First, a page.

transform: translateY(0);
}

OK, cool! We can slide or wipe an overlay without knowing its height. Let's look at the next use case now.

Expanding/collapsing in the document flow

The previous solution worked because we had a container that was sized perfectly to fit its contents — this is default browser behaviour, after all. There was no actual resizing. To collapse/expand content in the document flow we can't do the same; we really need to change the rendered height of the content so that the following elements are moved up/down during the transition. But height is out.

Maybe we can reuse the idea from the overlay approach above, by having a container size itself around our content and then resize that.

There are layout models that operate on the contents of an element, set via the display property. Of these, table, flex, and grid all look promising, but grid has a few really interesting qualities:

  • We can use the fr unit to declare sizes based on available space ("available" means after sizing to fit its content)
  • fr values are numeric, hence we can animate/transition them
  • It has declarative layout on the container via grid-template-* properties (so the container will define the children's dimensions)

Let's give this a try:

<div>Something before 🙃</div>
<div class="demo07">
<div class="demo07__content">
This content should…<br />
toggle! 👻
</div>
</div>
<div>Something after 🙂</div>
.demo07 {
display: grid;
grid-template-rows: 0fr;
overflow: hidden;
transition: grid-template-rows 1s;
}
.demo07__content {
align-self: end;
min-height: 0;
transition: visibility 1s;
visibility: hidden;
}
:checked ~ .demo07 {
grid-template-rows: 1fr;
}
:checked + .demo07 .demo07__content {
visibility: visible;
}

Our grid has a single template row, and a single child (which means a single column, too). Since we don't specify a height in the container, it will be sized to fit its content. We then override that by specifying the row track height to be 0fr.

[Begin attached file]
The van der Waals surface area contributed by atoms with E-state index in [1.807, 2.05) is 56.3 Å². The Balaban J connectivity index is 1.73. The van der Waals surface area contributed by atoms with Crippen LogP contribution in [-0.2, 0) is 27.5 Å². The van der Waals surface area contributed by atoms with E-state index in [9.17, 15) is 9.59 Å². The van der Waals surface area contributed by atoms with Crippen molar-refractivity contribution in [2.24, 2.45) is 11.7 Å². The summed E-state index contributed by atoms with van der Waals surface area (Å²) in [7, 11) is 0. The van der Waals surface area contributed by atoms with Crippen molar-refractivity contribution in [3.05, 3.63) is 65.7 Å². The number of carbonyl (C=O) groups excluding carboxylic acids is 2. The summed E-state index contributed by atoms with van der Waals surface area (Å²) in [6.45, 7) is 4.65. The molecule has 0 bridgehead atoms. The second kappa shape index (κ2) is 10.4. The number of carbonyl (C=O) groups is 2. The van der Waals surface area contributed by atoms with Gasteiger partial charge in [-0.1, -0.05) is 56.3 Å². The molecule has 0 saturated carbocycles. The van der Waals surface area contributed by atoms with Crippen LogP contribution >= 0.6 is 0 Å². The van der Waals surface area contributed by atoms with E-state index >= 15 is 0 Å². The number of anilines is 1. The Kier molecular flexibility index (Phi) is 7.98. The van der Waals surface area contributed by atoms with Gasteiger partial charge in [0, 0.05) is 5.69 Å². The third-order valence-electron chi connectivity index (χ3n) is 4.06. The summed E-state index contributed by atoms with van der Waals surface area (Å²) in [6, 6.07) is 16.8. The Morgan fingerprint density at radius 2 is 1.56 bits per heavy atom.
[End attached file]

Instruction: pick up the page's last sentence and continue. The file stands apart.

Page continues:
Here's the trick: the height of the child element is automatically set by the height of the grid track it belongs to. We need to set min-height: 0 to override the default setting of auto on grid items, so that the element can shrink to nothing as its track also shrinks.

We then set the track height back to 1fr, which should trigger a transition. Here's how this works:

Hold on! That didn't do anything!

If you only saw the element toggle without transition you are most likely using Chrome or Safari. Those browsers have a bug that causes the grid-template-rows property to not transition. Firefox, on the other hand, has no such problem!

Here's how that looks in Firefox:

Of course, Chrome-based browsers (plus Safari) account for nearly all of the browser share at the moment. This is a huge bummer, but since it's actually a bug it means it just needs fixing! Go poke the Chrome devs into doing that — the Chromium ticket is #759665. Please star it!

As a bonus, here's how we can perform a wipe effect also in the document flow — we simply anchor the content to the bottom of the grid track by removing align-self: end, so it is clipped from the bottom instead. Everything else is identical to the previous example.

.demo08__content {
/* align-self: end; */
}

So there you have it. Animating or transitioning the height of an element without knowing its height and using only CSS is possible. If the element is an overlay, the technique can be used right now. For flow content, we just need one browser bugfix to use this with confidence. (Go star that issue!)